On Mon, 23 Jun 2003, Dann Corbit wrote:
> [Dann Corbit wrote a lot] > [...]
It may be reassuring to think your product is very well tested before it goes out the door, but it's a false security, proven over and over by commercial products that simply don't work in the field because of problems that the original designers never envisioned, and now that they have a thorough and long drawn out testing cycle, it simply takes longer and longer to get fixes, while providing little, if any, improvement in quality.
Scott, it's worse.
It's been back in the early 90's, when we had WfW-3.11 systems with some MS-Word dinosaur, and we just lost 14 days of work because it simply crashed on loading the document. The Microsoft support solution was something that lost all the formatting, indexing and cross references of a structured 250 page concept. I don't remember the exact procedure as my brain cells did overcharge, but the dummy on the hotline really believed that their thoroughly tested software wasn't the problem and that the error lies within our document. That that was a file, written by their thoroughly tested software was a point she really didn't catch.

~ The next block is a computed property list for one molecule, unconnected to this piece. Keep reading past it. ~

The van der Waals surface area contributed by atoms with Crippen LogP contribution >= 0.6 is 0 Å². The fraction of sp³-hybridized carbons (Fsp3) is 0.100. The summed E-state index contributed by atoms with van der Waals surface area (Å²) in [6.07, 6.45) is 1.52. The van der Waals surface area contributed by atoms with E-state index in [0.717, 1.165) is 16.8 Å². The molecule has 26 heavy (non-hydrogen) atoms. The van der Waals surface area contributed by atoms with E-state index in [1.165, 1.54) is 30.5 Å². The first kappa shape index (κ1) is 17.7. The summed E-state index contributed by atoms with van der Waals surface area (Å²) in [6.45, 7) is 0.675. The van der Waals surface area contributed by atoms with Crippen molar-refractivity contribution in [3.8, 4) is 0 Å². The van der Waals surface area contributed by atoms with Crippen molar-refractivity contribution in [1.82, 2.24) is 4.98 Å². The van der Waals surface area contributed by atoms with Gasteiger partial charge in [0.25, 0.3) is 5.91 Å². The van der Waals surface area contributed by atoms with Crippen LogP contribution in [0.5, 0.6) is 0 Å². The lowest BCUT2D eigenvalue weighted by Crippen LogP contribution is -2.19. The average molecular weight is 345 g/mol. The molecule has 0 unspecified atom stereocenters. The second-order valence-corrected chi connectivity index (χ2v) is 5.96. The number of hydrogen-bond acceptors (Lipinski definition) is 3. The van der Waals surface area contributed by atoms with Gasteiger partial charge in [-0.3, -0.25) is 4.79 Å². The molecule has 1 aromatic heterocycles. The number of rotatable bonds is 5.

This dumb hotline girl is the type of people, Dann Corbit's test strategy will reassure. Plus maybe a few (unfortunately important but otherwise useless) managers. Other than that, it'll not make the life of the average DBA any better. Big amounts of useless tests just give otherwise clueless people the false impression, the error must be somewhere else. MySQL's crash-me is a perfect example for that.
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